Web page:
UH law delegation heading to Poland for global meeting follow-up to Paris Agreement

University of Hawaiʻi at Mānoa
Beverly Creamer, (808) 389-5736
Media Consultant, William S. Richardson School of Law
Posted: Dec 7, 2018

Law students Gray, McDermott, Steed and Winstead, with Wallsgrove.
Law students Gray, McDermott, Steed and Winstead, with Wallsgrove.

Four law students and two professors from the University of Hawai‘i William S. Richardson School of Law will participate in a global environmental meeting in Katowice, Poland, next week that hopes to create a rulebook for countries addressing the climate crisis.

The United Nations’ Framework Convention on Climate Change Conference of the Parties will bring 10,000-13,000 representatives together from virtually every country with the goal of establishing rules to establish global monitoring and reporting of reductions in greenhouse gas emissions, under the Paris Agreement.

Third-year UH law students Miranda Steed, Stacey Gray, Tiana Winstead and Ryan McDermott will be joined by Environmental Law Professor Richard Wallsgrove and Associate Dean Denise Antolini for the intense series of international negotiations to try to create a framework with transparency, accountability and compliance to control greenhouse gas emissions.

“Solving the climate crisis is my generation’s challenge of a lifetime,” said Steed, who heads the UH student delegation. “For students to attend and participate is an amazing opportunity. This is a chance to learn, to drive new ideas and to make our voices heard.”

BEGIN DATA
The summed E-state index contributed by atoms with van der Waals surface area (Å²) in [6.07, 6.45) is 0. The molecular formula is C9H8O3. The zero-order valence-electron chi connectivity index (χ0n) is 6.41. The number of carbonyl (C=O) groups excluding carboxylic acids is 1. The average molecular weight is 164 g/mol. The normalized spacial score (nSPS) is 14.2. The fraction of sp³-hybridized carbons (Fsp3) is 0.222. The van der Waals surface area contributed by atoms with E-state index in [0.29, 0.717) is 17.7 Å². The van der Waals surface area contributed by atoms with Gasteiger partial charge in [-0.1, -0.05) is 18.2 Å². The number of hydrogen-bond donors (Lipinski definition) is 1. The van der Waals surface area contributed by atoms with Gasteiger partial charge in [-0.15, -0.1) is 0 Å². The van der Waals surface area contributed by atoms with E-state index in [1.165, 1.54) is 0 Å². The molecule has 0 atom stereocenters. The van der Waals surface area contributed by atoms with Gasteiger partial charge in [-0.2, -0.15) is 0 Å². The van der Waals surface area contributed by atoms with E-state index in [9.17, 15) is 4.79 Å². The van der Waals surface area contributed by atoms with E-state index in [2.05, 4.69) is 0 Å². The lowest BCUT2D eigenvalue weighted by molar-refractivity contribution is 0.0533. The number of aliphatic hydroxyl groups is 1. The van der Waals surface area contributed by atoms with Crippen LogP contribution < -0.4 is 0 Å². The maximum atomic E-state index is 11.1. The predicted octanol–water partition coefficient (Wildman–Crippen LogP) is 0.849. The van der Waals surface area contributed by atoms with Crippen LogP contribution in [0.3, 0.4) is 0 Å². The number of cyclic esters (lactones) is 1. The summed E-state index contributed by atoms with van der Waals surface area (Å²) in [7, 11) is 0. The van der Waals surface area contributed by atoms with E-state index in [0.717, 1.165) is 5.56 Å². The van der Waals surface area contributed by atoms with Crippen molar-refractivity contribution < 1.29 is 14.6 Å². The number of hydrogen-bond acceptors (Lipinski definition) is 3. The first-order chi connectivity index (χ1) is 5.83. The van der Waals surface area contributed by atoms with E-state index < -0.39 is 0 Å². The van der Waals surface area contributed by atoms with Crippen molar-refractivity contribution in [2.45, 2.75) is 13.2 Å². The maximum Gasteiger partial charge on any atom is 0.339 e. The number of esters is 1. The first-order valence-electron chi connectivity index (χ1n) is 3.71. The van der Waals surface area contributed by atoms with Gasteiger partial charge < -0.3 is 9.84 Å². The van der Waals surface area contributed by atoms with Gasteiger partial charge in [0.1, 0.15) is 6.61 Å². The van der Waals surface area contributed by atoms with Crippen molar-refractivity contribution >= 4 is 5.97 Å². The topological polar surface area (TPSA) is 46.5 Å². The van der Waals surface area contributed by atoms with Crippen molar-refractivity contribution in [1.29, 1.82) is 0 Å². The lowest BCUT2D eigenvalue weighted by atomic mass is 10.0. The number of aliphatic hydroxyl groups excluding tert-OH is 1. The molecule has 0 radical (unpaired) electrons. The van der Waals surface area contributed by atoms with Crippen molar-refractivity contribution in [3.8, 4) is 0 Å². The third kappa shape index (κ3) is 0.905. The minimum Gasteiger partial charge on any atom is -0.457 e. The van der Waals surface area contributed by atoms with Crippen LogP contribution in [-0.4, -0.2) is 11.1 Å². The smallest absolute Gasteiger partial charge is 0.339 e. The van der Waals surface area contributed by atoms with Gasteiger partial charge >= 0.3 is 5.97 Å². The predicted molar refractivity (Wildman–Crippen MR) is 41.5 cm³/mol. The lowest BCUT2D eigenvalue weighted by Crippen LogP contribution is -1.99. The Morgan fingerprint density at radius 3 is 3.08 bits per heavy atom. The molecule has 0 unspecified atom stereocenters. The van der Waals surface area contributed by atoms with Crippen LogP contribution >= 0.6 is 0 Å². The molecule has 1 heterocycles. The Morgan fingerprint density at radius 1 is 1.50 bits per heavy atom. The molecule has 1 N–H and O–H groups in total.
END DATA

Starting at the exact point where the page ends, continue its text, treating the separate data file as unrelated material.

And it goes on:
The students have a brutal travel schedule: They finish exams Saturday morning, then will catch a flight that begins 30 hours of travel, with multiple stops, before arriving in the Czech Republic, and then catching an overnight bus to Poland. (They aim to neutralize the emissions from their travel by obtaining certified carbon offsets.) Immediately upon arriving in Poland, they will begin to participate in the U.N. climate summit’s second week.

The trip was engineered by the students. Steed said she decided even before the semester began that it was important to go to Poland. The gathering is the three-year follow-up to the Paris Agreement of 2015, which mandated adoption of a Paris Agreement climate rulebook.

“The students proactively approached me at the start of the semester with this idea of attending the U.N. meeting. I pointed out how many hurdles they would need to overcome, including obtaining accreditation, scheduling around final exams, and finding enough funding to pay for their travel,” said Wallsgrove. “Meanwhile, they’ve had to learn the ins and outs of international environmental law and the U.N. climate agreement.”   

“Nothing is impossible,” said Steed who proceeded to work with her classmates and Wallsgrove on the details, as well as with UH Campus Sustainability Coordinator Matt Lynch, who was able to have the students registered as UH’s delegation. UH has been admitted as an observer to the U.N. climate agreement.

Generous financial support has been donated by DeVries & Associates, a Honolulu law firm that works on real estate and business issues, and by the Environment, Energy and Resources Section of the Hawaii State Bar Association, as well as by the law school.

“This opportunity is a testament to the students’ creativity and persistence,” said Wallsgrove. “They doggedly pursued every angle and made it work.”

For more information, visit: https://www.law.hawaii.edu/